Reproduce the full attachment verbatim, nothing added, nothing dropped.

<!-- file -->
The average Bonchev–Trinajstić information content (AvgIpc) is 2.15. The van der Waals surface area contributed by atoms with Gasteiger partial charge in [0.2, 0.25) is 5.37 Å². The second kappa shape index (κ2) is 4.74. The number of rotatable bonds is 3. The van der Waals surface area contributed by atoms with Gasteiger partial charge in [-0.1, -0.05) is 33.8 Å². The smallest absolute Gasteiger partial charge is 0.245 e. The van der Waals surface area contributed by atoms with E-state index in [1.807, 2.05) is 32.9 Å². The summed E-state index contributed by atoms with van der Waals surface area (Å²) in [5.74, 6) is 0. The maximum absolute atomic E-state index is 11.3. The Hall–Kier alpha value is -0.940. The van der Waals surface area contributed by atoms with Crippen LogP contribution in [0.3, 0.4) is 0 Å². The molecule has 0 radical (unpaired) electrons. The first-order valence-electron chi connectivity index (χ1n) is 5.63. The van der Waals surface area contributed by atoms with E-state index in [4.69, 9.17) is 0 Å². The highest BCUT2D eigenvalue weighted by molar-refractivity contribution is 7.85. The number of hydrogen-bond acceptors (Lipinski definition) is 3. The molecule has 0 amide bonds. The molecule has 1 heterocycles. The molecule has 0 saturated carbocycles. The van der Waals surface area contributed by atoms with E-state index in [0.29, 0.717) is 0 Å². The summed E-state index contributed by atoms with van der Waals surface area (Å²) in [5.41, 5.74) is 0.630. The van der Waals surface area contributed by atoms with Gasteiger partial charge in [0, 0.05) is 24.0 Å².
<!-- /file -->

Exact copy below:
The average Bonchev–Trinajstić information content (AvgIpc) is 2.15. The van der Waals surface area contributed by atoms with Gasteiger partial charge in [0.2, 0.25) is 5.37 Å². The second kappa shape index (κ2) is 4.74. The number of rotatable bonds is 3. The van der Waals surface area contributed by atoms with Gasteiger partial charge in [-0.1, -0.05) is 33.8 Å². The smallest absolute Gasteiger partial charge is 0.245 e. The van der Waals surface area contributed by atoms with E-state index in [1.807, 2.05) is 32.9 Å². The summed E-state index contributed by atoms with van der Waals surface area (Å²) in [5.74, 6) is 0. The maximum absolute atomic E-state index is 11.3. The Hall–Kier alpha value is -0.940. The van der Waals surface area contributed by atoms with Crippen LogP contribution in [0.3, 0.4) is 0 Å². The molecule has 0 radical (unpaired) electrons. The first-order valence-electron chi connectivity index (χ1n) is 5.63. The van der Waals surface area contributed by atoms with E-state index in [4.69, 9.17) is 0 Å². The highest BCUT2D eigenvalue weighted by molar-refractivity contribution is 7.85. The number of hydrogen-bond acceptors (Lipinski definition) is 3. The molecule has 0 amide bonds. The molecule has 1 heterocycles. The molecule has 0 saturated carbocycles. The van der Waals surface area contributed by atoms with E-state index in [0.29, 0.717) is 0 Å². The summed E-state index contributed by atoms with van der Waals surface area (Å²) in [5.41, 5.74) is 0.630. The van der Waals surface area contributed by atoms with Gasteiger partial charge in [0, 0.05) is 24.0 Å².